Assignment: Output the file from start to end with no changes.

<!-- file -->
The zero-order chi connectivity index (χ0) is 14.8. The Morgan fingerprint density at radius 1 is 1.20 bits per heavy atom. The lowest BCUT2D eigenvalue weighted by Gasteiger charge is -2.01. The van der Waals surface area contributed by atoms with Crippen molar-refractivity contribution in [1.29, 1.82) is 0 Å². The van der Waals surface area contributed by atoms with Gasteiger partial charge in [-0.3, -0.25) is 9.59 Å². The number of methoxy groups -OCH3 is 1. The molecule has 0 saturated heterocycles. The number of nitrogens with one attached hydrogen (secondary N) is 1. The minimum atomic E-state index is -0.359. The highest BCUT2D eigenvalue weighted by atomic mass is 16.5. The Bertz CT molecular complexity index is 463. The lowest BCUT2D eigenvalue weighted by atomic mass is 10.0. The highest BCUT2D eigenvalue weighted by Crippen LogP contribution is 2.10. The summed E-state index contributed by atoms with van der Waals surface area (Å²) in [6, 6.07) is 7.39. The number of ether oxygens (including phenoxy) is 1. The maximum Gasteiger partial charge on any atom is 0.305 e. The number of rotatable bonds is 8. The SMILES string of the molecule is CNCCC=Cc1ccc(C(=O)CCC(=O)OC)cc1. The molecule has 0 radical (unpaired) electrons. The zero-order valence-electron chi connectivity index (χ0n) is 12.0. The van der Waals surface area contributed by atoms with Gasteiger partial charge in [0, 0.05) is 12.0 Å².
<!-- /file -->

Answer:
The zero-order chi connectivity index (χ0) is 14.8. The Morgan fingerprint density at radius 1 is 1.20 bits per heavy atom. The lowest BCUT2D eigenvalue weighted by Gasteiger charge is -2.01. The van der Waals surface area contributed by atoms with Crippen molar-refractivity contribution in [1.29, 1.82) is 0 Å². The van der Waals surface area contributed by atoms with Gasteiger partial charge in [-0.3, -0.25) is 9.59 Å². The number of methoxy groups -OCH3 is 1. The molecule has 0 saturated heterocycles. The number of nitrogens with one attached hydrogen (secondary N) is 1. The minimum atomic E-state index is -0.359. The highest BCUT2D eigenvalue weighted by atomic mass is 16.5. The Bertz CT molecular complexity index is 463. The lowest BCUT2D eigenvalue weighted by atomic mass is 10.0. The highest BCUT2D eigenvalue weighted by Crippen LogP contribution is 2.10. The summed E-state index contributed by atoms with van der Waals surface area (Å²) in [6, 6.07) is 7.39. The number of ether oxygens (including phenoxy) is 1. The maximum Gasteiger partial charge on any atom is 0.305 e. The number of rotatable bonds is 8. The SMILES string of the molecule is CNCCC=Cc1ccc(C(=O)CCC(=O)OC)cc1. The molecule has 0 radical (unpaired) electrons. The zero-order valence-electron chi connectivity index (χ0n) is 12.0. The van der Waals surface area contributed by atoms with Gasteiger partial charge in [0, 0.05) is 12.0 Å².